Nineteenth-century settlers left a dusty mark on the West. Rocky Mountain lake deposits reveal that America’s westward expansion kicked huge amounts of dirt into the air—probably from livestock grazing.
A team led by Jason Neff, a biogeochemist at the University of Colorado in Boulder, examined soil cores from the beds of tiny mountain lakes in Colorado’s San Juan Mountains. The cores captured soil and dust deposited in the lake over 5,000 years. The chemical makeup of the cores was nothing like the surrounding bedrock, suggesting that the dirt came from hundreds of kilometers away, Neff says. Winter winds are known to blow dust from California and Nevada deserts to Colorado.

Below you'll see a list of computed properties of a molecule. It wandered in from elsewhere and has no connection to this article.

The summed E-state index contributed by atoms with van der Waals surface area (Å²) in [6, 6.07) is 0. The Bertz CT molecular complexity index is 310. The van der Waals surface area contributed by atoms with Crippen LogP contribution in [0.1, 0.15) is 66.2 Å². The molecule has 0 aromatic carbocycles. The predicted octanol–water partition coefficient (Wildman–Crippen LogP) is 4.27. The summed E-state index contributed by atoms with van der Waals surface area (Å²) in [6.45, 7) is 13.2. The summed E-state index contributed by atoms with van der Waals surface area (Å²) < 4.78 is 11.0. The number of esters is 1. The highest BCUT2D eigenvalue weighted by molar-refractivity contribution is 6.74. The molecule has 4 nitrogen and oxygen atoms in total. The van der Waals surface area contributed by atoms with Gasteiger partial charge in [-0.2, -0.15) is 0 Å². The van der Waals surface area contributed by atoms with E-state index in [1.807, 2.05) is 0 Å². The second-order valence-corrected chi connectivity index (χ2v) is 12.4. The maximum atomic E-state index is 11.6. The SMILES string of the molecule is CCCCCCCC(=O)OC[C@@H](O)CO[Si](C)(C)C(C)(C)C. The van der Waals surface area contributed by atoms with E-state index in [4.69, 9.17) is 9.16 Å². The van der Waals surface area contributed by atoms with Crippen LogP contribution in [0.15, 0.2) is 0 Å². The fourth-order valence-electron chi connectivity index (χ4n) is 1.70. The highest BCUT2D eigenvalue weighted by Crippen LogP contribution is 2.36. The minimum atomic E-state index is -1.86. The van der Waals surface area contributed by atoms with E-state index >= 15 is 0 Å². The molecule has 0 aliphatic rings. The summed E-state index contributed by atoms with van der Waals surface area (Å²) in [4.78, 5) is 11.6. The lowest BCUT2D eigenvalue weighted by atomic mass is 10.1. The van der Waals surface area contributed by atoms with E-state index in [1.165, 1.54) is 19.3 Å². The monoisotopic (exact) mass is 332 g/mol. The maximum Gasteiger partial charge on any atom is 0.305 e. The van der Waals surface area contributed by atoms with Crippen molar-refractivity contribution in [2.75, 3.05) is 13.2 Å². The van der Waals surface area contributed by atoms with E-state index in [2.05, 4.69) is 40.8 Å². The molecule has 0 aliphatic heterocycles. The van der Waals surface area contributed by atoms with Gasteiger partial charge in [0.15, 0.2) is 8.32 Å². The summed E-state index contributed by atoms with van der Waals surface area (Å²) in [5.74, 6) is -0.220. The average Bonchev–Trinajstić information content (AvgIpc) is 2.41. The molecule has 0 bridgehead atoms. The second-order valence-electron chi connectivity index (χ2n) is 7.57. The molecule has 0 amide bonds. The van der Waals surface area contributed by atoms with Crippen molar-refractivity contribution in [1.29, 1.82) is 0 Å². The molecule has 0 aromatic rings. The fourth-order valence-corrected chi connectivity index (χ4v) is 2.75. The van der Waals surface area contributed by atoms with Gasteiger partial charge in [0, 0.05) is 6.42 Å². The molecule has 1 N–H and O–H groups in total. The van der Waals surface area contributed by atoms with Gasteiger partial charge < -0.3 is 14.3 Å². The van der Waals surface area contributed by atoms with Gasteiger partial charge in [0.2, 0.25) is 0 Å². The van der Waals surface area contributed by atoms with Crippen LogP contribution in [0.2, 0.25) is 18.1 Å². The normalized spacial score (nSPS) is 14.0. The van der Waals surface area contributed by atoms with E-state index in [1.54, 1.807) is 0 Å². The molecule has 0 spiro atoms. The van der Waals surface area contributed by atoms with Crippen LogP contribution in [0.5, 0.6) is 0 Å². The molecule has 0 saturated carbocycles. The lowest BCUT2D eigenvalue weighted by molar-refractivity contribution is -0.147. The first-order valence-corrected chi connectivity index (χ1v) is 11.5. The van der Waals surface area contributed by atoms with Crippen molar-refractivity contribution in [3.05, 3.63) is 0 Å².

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Carbon and lead dating revealed that, after the 1800s, the average annual amount of dust deposited was 500 percent more than before that time, the team reports in the March Nature Geoscience.
The spike appears around the time ranching boomed across the West, as cattle and sheep munched on erosion-protecting plants. The Taylor Grazing Act of 1934 limited ranching, and Neff’s team noted a subsequent drop in dust levels.
The dust hasn’t settled. The past 100 years saw a jump in deposits of chemical fertilizer, which might disturb the delicate alpine ecosystem, Neff says.